The smell of palo santo has been considered sacred since ancient times in places such as Peru and Ecuador. The name translates literally to ‘holy wood’ and was used by shamans during rituals and local events. Palo santo smudge sticks also had the practical purpose of keeping insects away from social gatherings.
Unfortunately, due the emerging global market, the demand for genuine palo santo has grow exponentially. This has led some suppliers to cut corners, such as harvesting trees to early, or selling old stock which has dried a bit more then some would like.
The divine smell of palo santo comes from the natural oils trapped within the wood. Over time, the wood can dry out and the oils can evaporate. This can take quite a while though, because it’s important to note that palo santo sits on the ground of the forest for 4 to 10 years before being harvested. The aging process is causes the scent to develop.
Although counterfeit palo santo wood certainly does exist, the truth is that it’s not as common as some people believe. The more common problems typically involve quality control issues, which lead people to think product may not be authentic, even though it often is. However, you should always make sure your palo santo is ethically sourced.
Common Palo Santo Quality Control Issues
- Since palo santo is a natural product, every tree will smell a little different, and anytime you buy palo santo, you are going to get a different tree. The quality will not always be the same, no matter who you buy from. That’s nature. It’s important to keep this in mind.
- The wood must age naturally in the woods for 4 to 10 years in order to develop it’s beautiful scent. Some suppliers may sometimes, whether intentionally or not, harvest younger fallen limbs.
- Sometimes suppliers don’t sell their palo santo as quickly as they thought they would. This can result in them holding onto stock for years, especially if they buy a particularly large amount. It takes quite a while for palo santo to lose it’s essence, but it can happen. Especially if the wood didn’t have a large amount of embedded resin in the first place.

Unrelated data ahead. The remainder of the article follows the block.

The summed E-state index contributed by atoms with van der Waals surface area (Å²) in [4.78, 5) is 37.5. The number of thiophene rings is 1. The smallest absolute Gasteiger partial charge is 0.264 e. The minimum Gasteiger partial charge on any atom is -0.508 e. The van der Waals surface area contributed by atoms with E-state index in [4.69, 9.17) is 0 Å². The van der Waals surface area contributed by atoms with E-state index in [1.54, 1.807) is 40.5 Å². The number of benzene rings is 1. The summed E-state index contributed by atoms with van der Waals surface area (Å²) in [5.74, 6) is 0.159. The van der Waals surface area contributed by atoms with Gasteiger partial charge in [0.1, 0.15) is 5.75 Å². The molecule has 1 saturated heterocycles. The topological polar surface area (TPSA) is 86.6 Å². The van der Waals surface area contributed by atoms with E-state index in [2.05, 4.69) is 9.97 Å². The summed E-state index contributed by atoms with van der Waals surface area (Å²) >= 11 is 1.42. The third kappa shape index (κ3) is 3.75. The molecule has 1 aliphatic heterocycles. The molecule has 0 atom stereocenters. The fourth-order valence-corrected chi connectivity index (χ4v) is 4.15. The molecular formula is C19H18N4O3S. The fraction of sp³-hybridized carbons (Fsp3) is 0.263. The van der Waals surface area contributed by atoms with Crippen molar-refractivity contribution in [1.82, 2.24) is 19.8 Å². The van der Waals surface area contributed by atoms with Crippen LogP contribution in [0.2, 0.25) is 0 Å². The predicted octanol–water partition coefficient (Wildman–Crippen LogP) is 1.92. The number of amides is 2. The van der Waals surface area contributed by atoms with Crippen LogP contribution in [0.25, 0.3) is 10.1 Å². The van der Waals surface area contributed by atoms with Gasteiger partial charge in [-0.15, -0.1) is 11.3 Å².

How to Tell if Your Palo Santo is Real
The truth is that counterfeit palo santo is less common then most people think. Most of the material which people consider to be fake is simply older wood, or simply low-quality due to natural variance. If you do think your palo santo may be counterfeit or oil-dipped then read these tips below to help you decipher whether or not you have authentic palo santo wood.
- Real palo santo will have it’s typical odor, but it often won’t be extremely strong. This is normal. It’s wood. Although not always the case, sometimes suppliers may put palo santo oil on older palo santo wood to pass it off as higher quality then it really is. This can cause the palo santo to have an extremely strong odor, but it’s often hard to tell whether it’s due to quality or deception.
- When burning palo santo, the smoke may be black while it is on fire, but after the fire is put out and the stick is smoldering, the smoke should turn white. If the smoke is still black after the flame is put out and allowed to smolder, then that is a sign of either a low-quality or perhaps oiled product.
- As the palo santo burns and smolders, you should see some natural oils rise up to the top of the wood. Depending on how much oil is in the wood, it could simply look glossy, or it could even drip slightly. If no oil rises up through the wood, then the wood may simply be stale or may even be some other type of wood.
- If you still aren’t sure if your palo santo is real, another way to tell is to shave some strips off a piece of the wood and put your nose up to it. If you can smell the fragrance of palo santo from within the wood, then it is most likely real and of quality enough to use.
- The density of palo santo can definitely vary, but it is typically a softer type of wood. Although sometimes it can naturally be denser, most of the time you should be able to carve pieces off with a knife, or maybe even chisel it with a hammer and chisel. Keep in mind that it is still wood, so although it may happen, do not expect to be able to simply snap pieces in half with your hands.
3 thoughts on “Real vs. Fake Palo Santo”
Hi! I have been trying to discover the name of a specific ingredient used in a lot of commercial incense nowadays that I am fairly certain is a palo santo alternative. I am allergic to it, I can’t even buy incense anymore because of it, but I also can’t seem to find the specific name of it. Would you happen to know what is commonly used commercially these days instead of palo santo?
I have some palo santo that I am unsure about.
It smells good, but seems to make a lot of black smoke, even while smoldering.
Where can we purchase the real deal Palo Santo